The U.S. Food and Drug Administration has approved a ketamine-derivative nasal spray to treat depression.
The medication is called eskatamine and it's developed by Johnson & Johnson subsidiary Janssen Pharmaceutical Companies. Esketamine can now be used for patients who have "treatment-resistant depression," or patients who didn't respond to at least two other medications. The FDA made the announcement on Tuesday.
Ketamine, which is commonly known as the street drug "Special-K," has been used as an anesthetic for decades. It has also been used experimentally to treat depression since the late 90s and has previously been administered with an IV.
Kaiser Permanente offers the IV form of ketamine to treat depression, but representatives for the health care system did not answer repeated requests from ABC News for information about the program, its history and the number of providers and patients who have participated in the program.
Janssen's new esketamine spray, which will be sold under the brand name Spravato, was developed to be three to four times more potent than regular ketamine, which would allow doctors to administer less and reduce side effects, according to Husseini K. Manji, a developer of the drug and global head of Janssen's neuroscience therapeutic area.
“We could get away with a very low dose of the drug and fewer side effects,” he told ABC News.
The spray works within hours compared to the four to eight weeks most anti-depressants take to become effective, Manji said.
However, not everyone is enthusiastic about the prospect of a ketamine nasal spray.
"The whole concept is suspect," Dr. Julie Zito, professor emerita of pharmacology and psychiatry at the University of Maryland, told ABC News.
Zito was one of the two doctors — out on an FDA panel of 16 — who voted against recommending that eskatamine go forward in the approval process, and said that she thinks it needs further review because the findings were "inconsistent."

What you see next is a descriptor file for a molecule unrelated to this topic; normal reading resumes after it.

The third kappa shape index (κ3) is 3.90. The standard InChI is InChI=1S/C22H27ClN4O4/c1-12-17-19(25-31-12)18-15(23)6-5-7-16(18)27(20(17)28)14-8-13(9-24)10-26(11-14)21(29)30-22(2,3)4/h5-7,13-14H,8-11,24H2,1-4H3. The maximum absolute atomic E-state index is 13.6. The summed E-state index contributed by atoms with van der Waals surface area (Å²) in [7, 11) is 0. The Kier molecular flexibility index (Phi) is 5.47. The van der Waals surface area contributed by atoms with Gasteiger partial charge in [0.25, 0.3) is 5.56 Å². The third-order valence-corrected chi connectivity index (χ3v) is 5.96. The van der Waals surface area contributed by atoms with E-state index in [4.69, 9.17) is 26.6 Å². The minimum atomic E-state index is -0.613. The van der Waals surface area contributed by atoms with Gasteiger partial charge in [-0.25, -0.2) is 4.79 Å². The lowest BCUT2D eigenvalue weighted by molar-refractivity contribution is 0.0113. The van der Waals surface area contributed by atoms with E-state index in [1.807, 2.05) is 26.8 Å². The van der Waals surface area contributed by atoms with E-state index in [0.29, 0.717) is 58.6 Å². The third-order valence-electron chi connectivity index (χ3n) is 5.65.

"The model of using a drug alone and expecting a magic bullet ignores 60 years of experience with antidepressants," Zito said, explaining that to think anyone is going to “fix depression” is a mistake. “We can use a medication as a start, then psychotherapeutic treatment, like cognitive behavioral therapy, that’s evidence-based and shown to be effective, has to come into play and address the problems that are causing the suffering."
With the new drug, patients will get esketamine doses twice a week for the first four weeks, according to Manji. Once they show signs of improvement, treatments can be spread out to once a week or once every two weeks.
“You can get people better rapidly with the nasal medication but depression is a chronic disease," he added.
Leading up to its approval, researchers examined about 1,700 people over 29 studies, which were executed in various phases with the FDA, according to Manji.
The two major side effects are an increase in blood pressure and disassociation, or feeling disconnected from one's thoughts, feelings or body. When experienced, both seem to begin about 30 minutes after the treatment and end about 90 minutes afterward.
"The side effects are manageable," Manji said.
For about 90 percent of people who experience the blood pressure increase, Manji said it's akin to "what you or I might have if we exercised."
He added that with the dissociation, "colors might seem brighter, sounds might seem brighter, you might not seem real, the room might not seem real." However, the severity of this feeling usually lessened after the first dose.
Because of the potential side effects,"you don’t go home with eskatamine," Manji said. "You go to a clinic, it's administered and you stay for 90 minutes and then go home."